How to make a C-3PO costume

Cosplaying, or costume playing, has become a popular hobby among many science fiction fans who flock to fairs and conventions around the country. Many fans go to great lengths to build accurate costumes after characters from their favourite films, television series and comic books. With Star Wars being one of the more popular titles in the science fiction universe, some of the most hardcore fans may want to create an elaborate yet wearable C-3PO suit.

Order a vacuformed C-3PO head kit.

Paint the head a chrome-finished gold using spray paint. Allow ample time to dry.

Apply the reflective white-finish tape to the back of the plastic eye lenses. Tape three rice battery lights to each of the lenses.

Use two AA batteries to power the rice light switch.

Cut your plastic sheet toboggan sled to form armour pieces for your arms, legs and back. Two plastic pieces should be made for each extremity, and one for the back.

Paint each of the pieces with chrome-finish gold spray paint. Allow ample time to dry.

Paint your male mannequin chest piece with chrome-finish gold spray paint. Allow ample time to dry.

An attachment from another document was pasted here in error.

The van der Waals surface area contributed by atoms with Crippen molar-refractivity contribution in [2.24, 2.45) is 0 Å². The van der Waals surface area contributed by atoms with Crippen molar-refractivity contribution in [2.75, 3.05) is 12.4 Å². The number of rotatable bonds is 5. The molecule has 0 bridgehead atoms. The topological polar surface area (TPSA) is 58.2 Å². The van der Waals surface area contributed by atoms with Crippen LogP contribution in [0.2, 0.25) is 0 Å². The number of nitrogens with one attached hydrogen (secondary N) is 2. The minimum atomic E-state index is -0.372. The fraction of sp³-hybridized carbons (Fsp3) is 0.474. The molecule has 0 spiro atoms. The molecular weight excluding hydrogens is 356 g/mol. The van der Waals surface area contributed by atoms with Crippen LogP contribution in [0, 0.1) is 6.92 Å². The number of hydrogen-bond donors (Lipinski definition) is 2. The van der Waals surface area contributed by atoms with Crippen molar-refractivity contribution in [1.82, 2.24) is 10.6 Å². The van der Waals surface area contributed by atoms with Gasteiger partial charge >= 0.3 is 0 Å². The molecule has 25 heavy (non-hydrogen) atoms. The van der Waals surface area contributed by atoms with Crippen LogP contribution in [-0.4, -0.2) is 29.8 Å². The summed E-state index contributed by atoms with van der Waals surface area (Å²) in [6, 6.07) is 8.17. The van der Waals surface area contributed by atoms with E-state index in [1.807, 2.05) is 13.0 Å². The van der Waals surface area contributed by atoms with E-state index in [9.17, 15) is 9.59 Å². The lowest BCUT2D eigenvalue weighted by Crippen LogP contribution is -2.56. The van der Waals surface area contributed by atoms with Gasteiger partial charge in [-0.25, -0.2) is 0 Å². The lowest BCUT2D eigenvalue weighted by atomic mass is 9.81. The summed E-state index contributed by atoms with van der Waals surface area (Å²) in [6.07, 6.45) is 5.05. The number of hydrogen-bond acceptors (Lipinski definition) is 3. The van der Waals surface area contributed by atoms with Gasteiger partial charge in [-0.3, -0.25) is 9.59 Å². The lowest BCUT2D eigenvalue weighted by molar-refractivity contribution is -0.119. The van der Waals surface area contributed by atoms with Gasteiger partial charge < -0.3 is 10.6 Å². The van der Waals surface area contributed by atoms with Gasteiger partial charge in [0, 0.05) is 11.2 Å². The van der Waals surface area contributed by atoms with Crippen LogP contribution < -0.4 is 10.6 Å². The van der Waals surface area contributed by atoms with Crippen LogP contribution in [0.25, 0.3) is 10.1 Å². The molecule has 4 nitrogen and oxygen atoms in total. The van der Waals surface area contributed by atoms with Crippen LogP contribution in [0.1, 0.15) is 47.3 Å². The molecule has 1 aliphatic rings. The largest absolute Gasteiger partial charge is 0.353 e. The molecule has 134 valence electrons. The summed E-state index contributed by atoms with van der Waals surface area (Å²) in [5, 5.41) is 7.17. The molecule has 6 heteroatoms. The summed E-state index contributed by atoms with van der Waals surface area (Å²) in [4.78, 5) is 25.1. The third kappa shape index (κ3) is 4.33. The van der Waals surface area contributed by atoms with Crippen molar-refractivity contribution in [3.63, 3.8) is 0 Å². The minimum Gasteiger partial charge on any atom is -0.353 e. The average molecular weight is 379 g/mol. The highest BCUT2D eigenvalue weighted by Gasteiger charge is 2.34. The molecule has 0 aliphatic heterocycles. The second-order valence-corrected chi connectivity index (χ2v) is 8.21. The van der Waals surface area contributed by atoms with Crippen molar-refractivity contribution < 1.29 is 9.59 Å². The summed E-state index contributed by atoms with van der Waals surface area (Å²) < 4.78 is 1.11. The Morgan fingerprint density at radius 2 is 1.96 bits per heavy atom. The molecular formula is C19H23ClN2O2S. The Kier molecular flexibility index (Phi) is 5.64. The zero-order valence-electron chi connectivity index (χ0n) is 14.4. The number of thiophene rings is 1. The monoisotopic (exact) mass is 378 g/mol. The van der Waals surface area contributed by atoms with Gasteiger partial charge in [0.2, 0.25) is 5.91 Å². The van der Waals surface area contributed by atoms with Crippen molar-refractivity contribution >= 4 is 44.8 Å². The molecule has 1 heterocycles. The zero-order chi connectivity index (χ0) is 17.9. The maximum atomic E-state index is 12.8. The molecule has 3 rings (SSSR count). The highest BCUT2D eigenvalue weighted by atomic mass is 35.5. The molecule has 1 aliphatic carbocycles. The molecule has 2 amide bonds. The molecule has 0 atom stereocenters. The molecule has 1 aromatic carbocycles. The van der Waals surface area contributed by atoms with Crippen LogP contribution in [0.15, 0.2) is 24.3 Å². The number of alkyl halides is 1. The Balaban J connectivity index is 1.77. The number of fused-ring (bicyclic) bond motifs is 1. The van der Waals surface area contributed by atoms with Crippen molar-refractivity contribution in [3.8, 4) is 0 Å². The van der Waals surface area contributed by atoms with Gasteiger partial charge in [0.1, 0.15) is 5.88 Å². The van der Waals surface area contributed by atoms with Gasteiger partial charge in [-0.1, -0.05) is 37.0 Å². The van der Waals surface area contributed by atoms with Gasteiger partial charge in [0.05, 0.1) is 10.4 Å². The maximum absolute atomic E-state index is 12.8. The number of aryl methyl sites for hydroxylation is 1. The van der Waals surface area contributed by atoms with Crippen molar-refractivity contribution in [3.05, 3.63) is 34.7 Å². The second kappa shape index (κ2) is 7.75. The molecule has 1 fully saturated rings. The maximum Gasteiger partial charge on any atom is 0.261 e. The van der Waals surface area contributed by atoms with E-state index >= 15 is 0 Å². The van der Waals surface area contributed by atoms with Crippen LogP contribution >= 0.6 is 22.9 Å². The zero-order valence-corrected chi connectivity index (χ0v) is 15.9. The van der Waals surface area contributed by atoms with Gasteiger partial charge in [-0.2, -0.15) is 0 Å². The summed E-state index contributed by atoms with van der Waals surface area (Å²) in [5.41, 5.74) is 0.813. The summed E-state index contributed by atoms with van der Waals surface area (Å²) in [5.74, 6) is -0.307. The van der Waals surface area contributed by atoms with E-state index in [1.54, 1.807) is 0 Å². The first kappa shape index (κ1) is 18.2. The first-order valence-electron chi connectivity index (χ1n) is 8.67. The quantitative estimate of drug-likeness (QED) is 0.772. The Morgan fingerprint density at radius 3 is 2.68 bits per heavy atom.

Attach the old stereo knobs to the mannequin chest piece and back using super glue. Allow ample time to dry.

Attach old computer wiring onto the black spandex trousers and shirt using super glue. Allow ample time to dry.

Sew the plastic armour pieces into position on the black spandex shirt and trousers using 40 lb fishing line.


Sew additional plastic pieces onto the neck or shoulder pieces to increase your costume's integrity. Cover the black spandex pieces with wiring to increase your costume's integrity. Always opt for thrift store purchases for the armour, wiring and knobs to help decrease costs. If on a tight budget, opt for a more generic plastic C-3PO mask.


Always spray paint outdoors with plenty of cardboard on the ground. Children should be adult-supervised while putting together this costume.

Things You'll Need

  • Vacuformed C-3PO head kit
  • White finish reflective tape
  • 6 rice battery bulbs
  • 2 AA batteries
  • Large plastic signs or plastic toboggan sled
  • Duct tape
  • 40lb. fishing line
  • Black spandex long-sleeve turtleneck shirt and trousers
  • Used computer wires (coloured)
  • Male mannequin chest piece
  • Knobs from an old or broken radio
  • Super glue
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About the Author

Bryan Ordman is a film school graduate of Columbia College Chicago and has been working as a freelance writer since 2007. His primary focus while attending college was screenwriting. He has written in the past primarily as a film columnist but is now regular writer for eHow and Answerbag. Ordman obtained his Bachelor of Arts from Columbia College Chicago in 2008.